Energy and gradient calculations at the Hartree–Fock (HF) and DFT level can be carried out in two ways: dscf and grad perform conventional calculations based on four–center two–electron repulsion integrals (ERI’s); ridft and rdgrad employ the RI–J approximation, as detailed below.

dscf and grad are modules for energy and gradient calculations at the HF and DFT level, which use an efficient semi–direct SCF algorithm. Calculation of the Coulomb and HF exchange terms is based on the conventional method employing four–center two–electron repulsion integrals (ERI’s). These modules should be used for HF and DFT calculations with exchange-correlation functionals including HF exchange contribution, e.g. B3–LYP, if further approximations (RI–J) are to be avoided. All functionalities are implemented for closed–shell RHF and open–shell UHF reference wavefunctions. Restricted open shell treatments (ROHF) are supported on the HF level only, i.e. not for DFT.

The most important special features of the dscf and grad modules are:

- Selective storage of the most time consuming and frequently used integrals. The integral storage is controlled by two threshold parameters, $thize and $thime, related to integral size and computational cost.
- Efficient convergence acceleration techniques for energy calculations. They include standard methods for convergence acceleration (DIIS), which reduce the number of SCF iterations needed as well as methods to reduce the effort within each iteration when the calculation is almost converged (integral prescreening and differential density scheme).

ridft and rdgrad are modules for very efficient calculation of energy and gradient at the Hartree–Fock (HF) and DFT level [51]. Both programs employ the Resolution of the Identity approach for computing the electronic Coulomb interaction (RI–J). This approach expands the molecular electron density in a set of atom–centered auxiliary functions, leading to expressions involving three–center ERI’s only. This usually leads to a more than tenfold speedup for non–hybrid DFT compared to the conventional method based on four–center ERI’s (for example the dscf or grad module).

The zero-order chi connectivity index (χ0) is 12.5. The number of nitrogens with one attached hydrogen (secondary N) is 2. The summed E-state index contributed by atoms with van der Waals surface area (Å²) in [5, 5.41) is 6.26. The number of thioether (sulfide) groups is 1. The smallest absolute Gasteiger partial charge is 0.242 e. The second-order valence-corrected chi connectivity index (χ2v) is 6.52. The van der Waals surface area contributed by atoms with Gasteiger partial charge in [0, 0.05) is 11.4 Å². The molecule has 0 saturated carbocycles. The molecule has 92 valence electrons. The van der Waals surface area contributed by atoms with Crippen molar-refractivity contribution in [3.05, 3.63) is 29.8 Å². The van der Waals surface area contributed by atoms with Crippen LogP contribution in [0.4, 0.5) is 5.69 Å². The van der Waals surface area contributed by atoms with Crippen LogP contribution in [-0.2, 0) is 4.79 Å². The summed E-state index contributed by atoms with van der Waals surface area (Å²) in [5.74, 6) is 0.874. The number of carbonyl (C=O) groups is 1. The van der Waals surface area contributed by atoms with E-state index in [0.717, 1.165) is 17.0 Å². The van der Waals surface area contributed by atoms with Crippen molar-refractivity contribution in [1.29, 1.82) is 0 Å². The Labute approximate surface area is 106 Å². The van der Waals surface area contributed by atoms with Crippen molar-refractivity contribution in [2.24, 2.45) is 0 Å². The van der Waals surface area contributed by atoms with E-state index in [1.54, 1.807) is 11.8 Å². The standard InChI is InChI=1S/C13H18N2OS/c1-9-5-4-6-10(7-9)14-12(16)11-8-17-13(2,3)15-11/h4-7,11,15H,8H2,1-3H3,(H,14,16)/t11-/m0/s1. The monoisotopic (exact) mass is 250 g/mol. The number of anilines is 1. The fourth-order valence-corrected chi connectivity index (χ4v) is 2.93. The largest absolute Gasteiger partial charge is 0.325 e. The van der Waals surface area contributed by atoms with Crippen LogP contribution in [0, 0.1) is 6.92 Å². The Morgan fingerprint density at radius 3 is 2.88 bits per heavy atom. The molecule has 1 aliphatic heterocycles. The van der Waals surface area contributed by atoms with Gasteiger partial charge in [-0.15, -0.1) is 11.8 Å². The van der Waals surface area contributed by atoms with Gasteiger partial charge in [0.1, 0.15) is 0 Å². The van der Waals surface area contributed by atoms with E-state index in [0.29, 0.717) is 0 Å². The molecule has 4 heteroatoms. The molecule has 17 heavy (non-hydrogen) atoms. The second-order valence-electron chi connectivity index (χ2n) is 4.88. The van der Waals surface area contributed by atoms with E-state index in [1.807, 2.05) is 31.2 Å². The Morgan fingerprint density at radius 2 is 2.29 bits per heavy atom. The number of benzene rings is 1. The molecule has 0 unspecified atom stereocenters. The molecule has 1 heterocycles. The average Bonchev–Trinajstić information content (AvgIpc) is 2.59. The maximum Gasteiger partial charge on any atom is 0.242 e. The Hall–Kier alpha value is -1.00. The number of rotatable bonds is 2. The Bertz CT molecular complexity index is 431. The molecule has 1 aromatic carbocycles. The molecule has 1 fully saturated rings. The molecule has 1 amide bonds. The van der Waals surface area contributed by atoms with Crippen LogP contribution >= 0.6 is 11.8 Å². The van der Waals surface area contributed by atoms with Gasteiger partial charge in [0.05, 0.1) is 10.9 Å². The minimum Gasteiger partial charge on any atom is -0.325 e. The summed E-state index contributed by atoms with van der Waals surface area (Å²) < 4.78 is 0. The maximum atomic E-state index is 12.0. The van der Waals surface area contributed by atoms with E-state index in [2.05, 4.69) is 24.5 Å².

The combination of RI–J for Coulomb–interactions with a case–adapted conventional exchange treatment reduces the scaling behaviour of the (conventional) exchange evaluation required in HF–SCF and hybrid DFT treatments. Usage of ridft and rdgrad for HF and hybrid DFT is of advantage (as compared to dscf and grad) for larger systems, where it reduces computational costs significantly.

The most important special features of the ridft and rdgrad modules are:

- A very efficient semi-core algorithm for energy calculation. The most expensive three–center integrals are kept in memory which significantly reduces the computational time for small and middle sized molecules. The amount of stored integrals is controlled by simply specifying the amount of free memory using the keyword $ricore.
- Multipole accelerated RI for Coulomb (MARI–J) linear scaling (O(N)) method for large molecules. It significantly reduces calculation times for molecules with more than 1000 basis functions.

All algorithms implemented in dscf, grad, ridft, and rdgrad modules can exploit
molecular symmetry for all finite point groups. Typically, the CPU time is proportional to
1∕N_{G}, where N_{G} is the order of the nuclear exchange group. Another important feature is
a parallel implementation using the MPI interface.

Additionally dscf and ridft modules include the following common features:

- An UHF implementation [52] with automatic generation of optimal start vectors by solving the HF instability equations [53] in the AO basis (see the keyword $scfinstab for detailed information).
- Occupation number optimization using (pseudo-Fermi) thermal smearing.

RI-techniques can also be used for the Hartree–Fock exchange part of the Fock matrix (RI-HF). This is done by the ridft-module, if the keyword $rik is found in the control file. In this case ridft performs a Hartree–Fock-SCF calculation using the RI- approximation for both J and K, if suitable auxiliary basis sets (which differ from that used for fitting of the Coulomb part only) are specified. This is efficient only for comparably large basis sets like TZVPP, cc-pVTZ and larger.

HF-exchange can also be calculated seminumerically [54]. The calculation of 4c-2e-Integrals is split into an analytical and a numerical part. The latter is evaluated on a dft-type integration grid. The seminumerical calculation scales better with system size than RIK and is suitable for large molecules and large basis sets.